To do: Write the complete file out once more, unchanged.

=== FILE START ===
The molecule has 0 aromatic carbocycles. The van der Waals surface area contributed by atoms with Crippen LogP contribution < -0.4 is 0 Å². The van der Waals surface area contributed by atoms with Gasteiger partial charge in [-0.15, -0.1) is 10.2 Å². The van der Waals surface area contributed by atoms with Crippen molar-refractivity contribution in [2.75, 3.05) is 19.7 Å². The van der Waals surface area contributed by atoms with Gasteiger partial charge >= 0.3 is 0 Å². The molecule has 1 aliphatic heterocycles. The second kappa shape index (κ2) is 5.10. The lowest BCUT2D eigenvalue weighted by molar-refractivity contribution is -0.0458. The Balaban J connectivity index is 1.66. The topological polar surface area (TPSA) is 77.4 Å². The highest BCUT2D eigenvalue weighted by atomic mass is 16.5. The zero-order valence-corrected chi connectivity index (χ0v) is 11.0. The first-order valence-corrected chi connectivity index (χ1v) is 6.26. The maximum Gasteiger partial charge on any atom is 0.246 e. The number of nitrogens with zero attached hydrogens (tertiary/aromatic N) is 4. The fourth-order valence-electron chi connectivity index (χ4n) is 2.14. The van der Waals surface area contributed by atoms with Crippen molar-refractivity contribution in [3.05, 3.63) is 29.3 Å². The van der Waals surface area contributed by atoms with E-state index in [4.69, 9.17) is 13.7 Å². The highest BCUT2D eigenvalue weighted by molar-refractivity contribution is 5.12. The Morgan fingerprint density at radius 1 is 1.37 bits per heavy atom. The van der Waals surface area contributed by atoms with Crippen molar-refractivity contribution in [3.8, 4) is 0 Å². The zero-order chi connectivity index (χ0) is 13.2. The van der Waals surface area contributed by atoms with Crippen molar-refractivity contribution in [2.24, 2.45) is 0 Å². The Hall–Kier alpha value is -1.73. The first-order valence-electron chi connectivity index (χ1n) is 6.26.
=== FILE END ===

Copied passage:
The molecule has 0 aromatic carbocycles. The van der Waals surface area contributed by atoms with Crippen LogP contribution < -0.4 is 0 Å². The van der Waals surface area contributed by atoms with Gasteiger partial charge in [-0.15, -0.1) is 10.2 Å². The van der Waals surface area contributed by atoms with Crippen molar-refractivity contribution in [2.75, 3.05) is 19.7 Å². The van der Waals surface area contributed by atoms with Gasteiger partial charge >= 0.3 is 0 Å². The molecule has 1 aliphatic heterocycles. The second kappa shape index (κ2) is 5.10. The lowest BCUT2D eigenvalue weighted by molar-refractivity contribution is -0.0458. The Balaban J connectivity index is 1.66. The topological polar surface area (TPSA) is 77.4 Å². The highest BCUT2D eigenvalue weighted by atomic mass is 16.5. The zero-order valence-corrected chi connectivity index (χ0v) is 11.0. The first-order valence-corrected chi connectivity index (χ1v) is 6.26. The maximum Gasteiger partial charge on any atom is 0.246 e. The number of nitrogens with zero attached hydrogens (tertiary/aromatic N) is 4. The fourth-order valence-electron chi connectivity index (χ4n) is 2.14. The van der Waals surface area contributed by atoms with Crippen molar-refractivity contribution in [3.05, 3.63) is 29.3 Å². The van der Waals surface area contributed by atoms with E-state index in [4.69, 9.17) is 13.7 Å². The highest BCUT2D eigenvalue weighted by molar-refractivity contribution is 5.12. The Morgan fingerprint density at radius 1 is 1.37 bits per heavy atom. The van der Waals surface area contributed by atoms with Crippen molar-refractivity contribution in [3.8, 4) is 0 Å². The zero-order chi connectivity index (χ0) is 13.2. The van der Waals surface area contributed by atoms with Crippen molar-refractivity contribution in [2.24, 2.45) is 0 Å². The Hall–Kier alpha value is -1.73. The first-order valence-electron chi connectivity index (χ1n) is 6.26.